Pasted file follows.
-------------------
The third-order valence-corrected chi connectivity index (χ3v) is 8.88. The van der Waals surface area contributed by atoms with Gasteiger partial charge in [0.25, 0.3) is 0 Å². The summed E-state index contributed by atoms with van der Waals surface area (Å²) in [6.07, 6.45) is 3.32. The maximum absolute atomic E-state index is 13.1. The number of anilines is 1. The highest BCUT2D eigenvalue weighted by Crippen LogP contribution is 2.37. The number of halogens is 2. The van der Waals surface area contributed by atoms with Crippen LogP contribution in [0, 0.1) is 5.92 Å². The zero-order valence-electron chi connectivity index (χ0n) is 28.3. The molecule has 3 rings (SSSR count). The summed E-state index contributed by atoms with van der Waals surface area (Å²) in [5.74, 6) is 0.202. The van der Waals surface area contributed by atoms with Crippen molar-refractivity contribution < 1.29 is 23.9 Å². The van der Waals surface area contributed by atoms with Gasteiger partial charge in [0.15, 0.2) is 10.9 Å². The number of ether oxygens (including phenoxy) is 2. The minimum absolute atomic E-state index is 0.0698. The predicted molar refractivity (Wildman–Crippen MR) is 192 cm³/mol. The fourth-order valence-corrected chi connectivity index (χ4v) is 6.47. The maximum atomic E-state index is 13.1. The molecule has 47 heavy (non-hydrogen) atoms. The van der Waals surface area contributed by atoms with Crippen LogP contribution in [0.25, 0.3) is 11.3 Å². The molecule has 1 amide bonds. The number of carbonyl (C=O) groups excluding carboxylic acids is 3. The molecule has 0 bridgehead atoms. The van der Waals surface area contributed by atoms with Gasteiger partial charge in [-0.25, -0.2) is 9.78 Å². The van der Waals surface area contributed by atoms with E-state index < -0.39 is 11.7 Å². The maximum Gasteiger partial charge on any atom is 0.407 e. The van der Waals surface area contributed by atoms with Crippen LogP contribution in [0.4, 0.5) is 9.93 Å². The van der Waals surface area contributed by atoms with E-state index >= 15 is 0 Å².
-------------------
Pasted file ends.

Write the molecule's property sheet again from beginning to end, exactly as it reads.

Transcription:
The third-order valence-corrected chi connectivity index (χ3v) is 8.88. The van der Waals surface area contributed by atoms with Gasteiger partial charge in [0.25, 0.3) is 0 Å². The summed E-state index contributed by atoms with van der Waals surface area (Å²) in [6.07, 6.45) is 3.32. The maximum absolute atomic E-state index is 13.1. The number of anilines is 1. The highest BCUT2D eigenvalue weighted by Crippen LogP contribution is 2.37. The number of halogens is 2. The van der Waals surface area contributed by atoms with Crippen LogP contribution in [0, 0.1) is 5.92 Å². The zero-order valence-electron chi connectivity index (χ0n) is 28.3. The molecule has 3 rings (SSSR count). The summed E-state index contributed by atoms with van der Waals surface area (Å²) in [5.74, 6) is 0.202. The van der Waals surface area contributed by atoms with Crippen molar-refractivity contribution < 1.29 is 23.9 Å². The van der Waals surface area contributed by atoms with Gasteiger partial charge in [0.15, 0.2) is 10.9 Å². The number of ether oxygens (including phenoxy) is 2. The minimum absolute atomic E-state index is 0.0698. The predicted molar refractivity (Wildman–Crippen MR) is 192 cm³/mol. The fourth-order valence-corrected chi connectivity index (χ4v) is 6.47. The maximum atomic E-state index is 13.1. The molecule has 47 heavy (non-hydrogen) atoms. The van der Waals surface area contributed by atoms with Crippen LogP contribution in [0.25, 0.3) is 11.3 Å². The molecule has 1 amide bonds. The number of carbonyl (C=O) groups excluding carboxylic acids is 3. The molecule has 0 bridgehead atoms. The van der Waals surface area contributed by atoms with Gasteiger partial charge in [-0.25, -0.2) is 9.78 Å². The van der Waals surface area contributed by atoms with E-state index < -0.39 is 11.7 Å². The maximum Gasteiger partial charge on any atom is 0.407 e. The van der Waals surface area contributed by atoms with Crippen LogP contribution in [0.4, 0.5) is 9.93 Å². The van der Waals surface area contributed by atoms with E-state index >= 15 is 0 Å².